Debt Ratios for Residential Lending
Lenders use a ratio called "debt to income" to determine your maximum monthly payment after you've paid your other recurring loans.
Understanding your qualifying ratio
In general, conventional mortgage loans need a qualifying ratio of 28/36. FHA loans are a little less strict, requiring a 29/41 ratio.
The first number is how much (by percent) of your gross monthly income that can go toward housing. This ratio is figured on your total payment, including homeowners' insurance, homeowners' dues, Private Mortgage Insurance - everything that constitutes the payment.
The second number in the ratio is what percent of your gross income every month that should be applied to housing costs and recurring debt. Recurring debt includes payments on credit cards, car payments, child support, etcetera.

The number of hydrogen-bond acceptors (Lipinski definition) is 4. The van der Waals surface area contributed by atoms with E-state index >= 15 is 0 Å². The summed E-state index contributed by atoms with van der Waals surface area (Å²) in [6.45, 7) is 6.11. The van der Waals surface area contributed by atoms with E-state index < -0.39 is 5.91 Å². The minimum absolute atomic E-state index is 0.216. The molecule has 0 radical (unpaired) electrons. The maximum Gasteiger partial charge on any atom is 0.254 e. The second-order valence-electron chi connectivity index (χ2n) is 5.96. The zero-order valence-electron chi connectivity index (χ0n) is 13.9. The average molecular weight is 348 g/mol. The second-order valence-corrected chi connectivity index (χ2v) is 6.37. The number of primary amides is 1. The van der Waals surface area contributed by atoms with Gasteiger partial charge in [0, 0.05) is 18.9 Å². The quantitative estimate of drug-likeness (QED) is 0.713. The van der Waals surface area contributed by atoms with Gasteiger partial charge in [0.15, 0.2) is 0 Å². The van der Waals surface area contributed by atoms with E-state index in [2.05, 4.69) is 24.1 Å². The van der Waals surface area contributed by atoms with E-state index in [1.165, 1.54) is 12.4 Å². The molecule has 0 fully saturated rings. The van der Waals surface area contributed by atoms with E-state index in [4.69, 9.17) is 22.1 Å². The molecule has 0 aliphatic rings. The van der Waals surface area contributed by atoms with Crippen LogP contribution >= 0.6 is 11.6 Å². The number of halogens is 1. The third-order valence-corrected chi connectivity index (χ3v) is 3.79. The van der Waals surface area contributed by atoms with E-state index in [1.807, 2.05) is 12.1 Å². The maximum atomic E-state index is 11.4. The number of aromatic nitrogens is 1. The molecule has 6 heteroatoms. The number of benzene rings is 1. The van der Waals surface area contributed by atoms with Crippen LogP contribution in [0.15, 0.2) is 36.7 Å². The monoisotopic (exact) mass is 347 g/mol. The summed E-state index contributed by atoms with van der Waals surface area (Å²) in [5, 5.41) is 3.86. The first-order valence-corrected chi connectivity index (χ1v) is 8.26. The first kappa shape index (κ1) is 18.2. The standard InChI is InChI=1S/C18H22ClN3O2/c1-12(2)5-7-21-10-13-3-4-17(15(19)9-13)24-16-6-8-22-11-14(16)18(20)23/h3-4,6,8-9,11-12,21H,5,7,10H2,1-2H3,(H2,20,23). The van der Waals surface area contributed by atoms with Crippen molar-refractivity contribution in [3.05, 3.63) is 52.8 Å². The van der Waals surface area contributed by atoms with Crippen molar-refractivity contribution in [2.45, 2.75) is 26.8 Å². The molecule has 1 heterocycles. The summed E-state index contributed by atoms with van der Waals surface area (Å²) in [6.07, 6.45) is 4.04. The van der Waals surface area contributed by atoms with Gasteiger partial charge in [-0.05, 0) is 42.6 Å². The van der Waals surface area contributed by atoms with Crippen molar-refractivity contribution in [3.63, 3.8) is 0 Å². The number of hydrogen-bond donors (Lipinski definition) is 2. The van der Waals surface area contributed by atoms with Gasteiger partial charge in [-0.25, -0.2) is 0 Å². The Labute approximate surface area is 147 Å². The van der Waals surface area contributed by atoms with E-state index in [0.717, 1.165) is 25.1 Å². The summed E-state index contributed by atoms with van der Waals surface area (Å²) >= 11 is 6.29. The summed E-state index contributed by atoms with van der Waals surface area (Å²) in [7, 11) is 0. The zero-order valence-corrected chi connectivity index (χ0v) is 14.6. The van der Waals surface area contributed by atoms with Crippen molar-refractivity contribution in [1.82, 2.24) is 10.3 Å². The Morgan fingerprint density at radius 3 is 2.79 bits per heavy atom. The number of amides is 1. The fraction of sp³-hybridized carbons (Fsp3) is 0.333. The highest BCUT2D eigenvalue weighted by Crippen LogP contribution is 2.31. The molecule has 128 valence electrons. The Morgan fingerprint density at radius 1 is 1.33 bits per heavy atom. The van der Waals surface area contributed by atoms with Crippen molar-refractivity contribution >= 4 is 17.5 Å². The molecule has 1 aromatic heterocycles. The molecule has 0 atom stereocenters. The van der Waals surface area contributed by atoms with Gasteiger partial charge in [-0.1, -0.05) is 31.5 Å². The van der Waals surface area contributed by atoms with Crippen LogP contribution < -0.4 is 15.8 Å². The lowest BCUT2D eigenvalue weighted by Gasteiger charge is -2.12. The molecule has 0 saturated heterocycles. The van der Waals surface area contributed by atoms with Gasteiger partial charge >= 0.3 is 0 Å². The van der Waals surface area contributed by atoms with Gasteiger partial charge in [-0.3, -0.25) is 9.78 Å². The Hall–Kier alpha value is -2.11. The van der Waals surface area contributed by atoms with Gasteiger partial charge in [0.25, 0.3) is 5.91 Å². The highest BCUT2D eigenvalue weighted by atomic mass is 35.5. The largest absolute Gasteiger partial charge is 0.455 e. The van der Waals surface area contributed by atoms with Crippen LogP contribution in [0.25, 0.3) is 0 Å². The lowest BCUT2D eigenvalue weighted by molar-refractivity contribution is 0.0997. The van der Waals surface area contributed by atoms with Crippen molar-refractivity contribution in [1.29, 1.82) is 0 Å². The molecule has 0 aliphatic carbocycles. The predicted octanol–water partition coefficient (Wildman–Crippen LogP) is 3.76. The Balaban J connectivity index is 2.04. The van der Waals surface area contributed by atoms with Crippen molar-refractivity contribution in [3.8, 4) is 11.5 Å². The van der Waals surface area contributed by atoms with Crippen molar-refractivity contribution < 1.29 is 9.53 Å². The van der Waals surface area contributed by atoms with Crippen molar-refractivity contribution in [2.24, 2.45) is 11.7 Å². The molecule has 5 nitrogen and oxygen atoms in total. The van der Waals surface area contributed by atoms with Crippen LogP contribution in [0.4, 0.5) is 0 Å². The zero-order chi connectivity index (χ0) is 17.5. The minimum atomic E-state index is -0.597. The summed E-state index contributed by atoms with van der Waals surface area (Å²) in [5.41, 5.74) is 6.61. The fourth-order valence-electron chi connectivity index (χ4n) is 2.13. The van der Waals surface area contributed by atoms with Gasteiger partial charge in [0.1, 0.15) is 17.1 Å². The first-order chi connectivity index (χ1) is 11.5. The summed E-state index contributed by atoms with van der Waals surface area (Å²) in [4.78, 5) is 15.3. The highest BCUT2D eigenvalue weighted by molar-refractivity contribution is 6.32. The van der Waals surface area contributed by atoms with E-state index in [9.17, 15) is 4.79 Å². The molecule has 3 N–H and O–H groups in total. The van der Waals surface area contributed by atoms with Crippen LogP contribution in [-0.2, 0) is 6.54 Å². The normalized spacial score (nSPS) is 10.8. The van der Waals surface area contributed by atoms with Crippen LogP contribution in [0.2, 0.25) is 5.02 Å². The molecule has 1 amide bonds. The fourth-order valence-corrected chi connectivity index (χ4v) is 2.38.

Some example data:
- Gross monthly income of $6,500 x .28 = $1,820 can be applied to housing
- Gross monthly income of $6,500 x .36 = $2,340 can be applied to recurring debt plus housing expenses
With a 29/41 (FHA) qualifying ratio
- Gross monthly income of $6,500 x .29 = $1,885 can be applied to housing
- Gross monthly income of $6,500 x .41 = $2,665 can be applied to recurring debt plus housing expenses
If you'd like to run your own numbers, please use this Mortgage Loan Pre-Qualifying Calculator.
Remember these are only guidelines. We'd be thrilled to go over pre-qualification to determine how much you can afford.
Custom Lending Group can answer questions about these ratios and many others. Call us at (707) 252-2700.